When crimes are not punished, they become bigger and bigger and bigger. That is the golden rule of statecraft everywhere in the world. The latest one is the non-remittance of N8 trillion by the NNPC into the nation’s coffers. Even by the Jonathan government standard, this is beyond the pale. If that accusation had not come directly from the CBN governor himself, there is no way anyone would have believed it. And those attempting to defend the petroleum minister suggest that the CBN governor does not know what he is talking about; they should be told to stop insulting the intelligence of the Nigerian people. Like someone once said, if they have nothing to say, they should not say it. The petroleum minister herself is not talking, and this has become her trademark. There have been tons and tons of allegations against the ministry she presides over and she has not bothered to respond to a single one herself. No petroleum minister in the history of this country has faced the kind of allegations that Diezani Alison-Madueke has, yet she says nothing. Instead, she has left the defence to NNPC line officials, most of whom were neither part of the crime nor were they at the crime scenes. That is totally unacceptable in any modern nation. To claim that part of the N8 trillion allegedly stolen is stuck in DPR or the FIRS and that the CBN governor might not have known this before writing his weighty letter to the president is the silliest thing anyone has ever said. And those NNPC officials and indeed all the aviation officials and Federal Ministry of Trade officials who are being instructed to lie on behalf of their bosses should know that there would be life after Jonathan’s tenure in Aso Rock and there will definitely come another era and another “king who didn’t know Joseph”.
Last week was of a different type for the president. Apart from Sanusi Lamido Sanusi’s letter to him which the government must directly respond to, former president Olusegun Obasanjo also sent his own letter to the president. Obasanjo’s letter, which some people have characterised as a letter bomb, was the coup de grace for the president.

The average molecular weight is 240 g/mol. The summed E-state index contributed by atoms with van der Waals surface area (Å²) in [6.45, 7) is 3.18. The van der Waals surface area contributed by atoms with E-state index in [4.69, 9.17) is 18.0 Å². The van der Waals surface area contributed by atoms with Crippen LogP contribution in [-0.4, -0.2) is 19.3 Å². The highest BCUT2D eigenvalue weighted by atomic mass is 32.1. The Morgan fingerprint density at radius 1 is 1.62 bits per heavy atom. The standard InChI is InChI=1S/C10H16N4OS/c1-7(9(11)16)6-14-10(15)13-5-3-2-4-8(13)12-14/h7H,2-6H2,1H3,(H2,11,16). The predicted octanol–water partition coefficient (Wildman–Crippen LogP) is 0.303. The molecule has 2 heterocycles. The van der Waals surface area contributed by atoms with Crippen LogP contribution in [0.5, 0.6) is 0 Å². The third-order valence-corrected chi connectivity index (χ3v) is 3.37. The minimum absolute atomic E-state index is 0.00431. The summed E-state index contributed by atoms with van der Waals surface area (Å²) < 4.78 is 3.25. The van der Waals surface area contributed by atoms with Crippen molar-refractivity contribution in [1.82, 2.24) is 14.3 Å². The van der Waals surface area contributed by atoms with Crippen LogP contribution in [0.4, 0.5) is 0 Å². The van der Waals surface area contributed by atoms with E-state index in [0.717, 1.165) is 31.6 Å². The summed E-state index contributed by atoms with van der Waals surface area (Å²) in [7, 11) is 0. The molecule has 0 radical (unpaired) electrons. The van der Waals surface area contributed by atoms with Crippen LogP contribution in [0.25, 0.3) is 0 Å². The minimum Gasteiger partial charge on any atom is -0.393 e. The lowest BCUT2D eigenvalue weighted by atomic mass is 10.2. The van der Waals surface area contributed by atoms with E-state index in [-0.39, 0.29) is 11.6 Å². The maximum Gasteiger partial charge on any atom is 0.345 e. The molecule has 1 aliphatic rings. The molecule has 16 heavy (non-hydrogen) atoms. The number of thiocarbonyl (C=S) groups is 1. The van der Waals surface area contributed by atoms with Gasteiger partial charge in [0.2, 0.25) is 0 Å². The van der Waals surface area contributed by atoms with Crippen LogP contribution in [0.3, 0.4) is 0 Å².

There have been varied responses to Obasanjo’s letter but most Nigerians – if not almost every Nigerian with the exception of Jonathan and those around him, of course — have been agog about it. Yes, Obasanjo is also guilty of most of the transgressions he accused Jonathan of. Obasanjo it was who at gunpoint forced Audu Ogbeh to resign as chairman of the PDP; it was Obasanjo’s allies – Chris Uba and co — that kidnapped a sitting governor and were rewarded for it. Yes, Obasanjo forged the electoral law as a sitting president, and Obasanjo shared bribes in attempts to remove House of Reps speaker and different Senate presidents. And not to talk about sharing bribes to get a third term. And we will also not forget that it was under Obasanjo’s presidency that Bola Ige was killed and everything was done, sometimes unintelligently, to cover up. It was under Obasanjo that Marshal Harry was killed for supporting Muhammadu Buhari’s presidential aspiration and the inspector-general of police, Tafa Balogun, was caught red-handed trying to cover up.
Yes, all these and many more are true but we should be more interested in the message than the messenger. The messenger may be flawed but that has nothing to do with the message. Obasanjo may be a crook who lacks credibility but no one can deny that he understands government and how governments are run. On that, he is certainly not on the same pedestal with Jonathan. Besides, if the pot calls the kettle black, that doesn’t mean the kettle is not black nonetheless.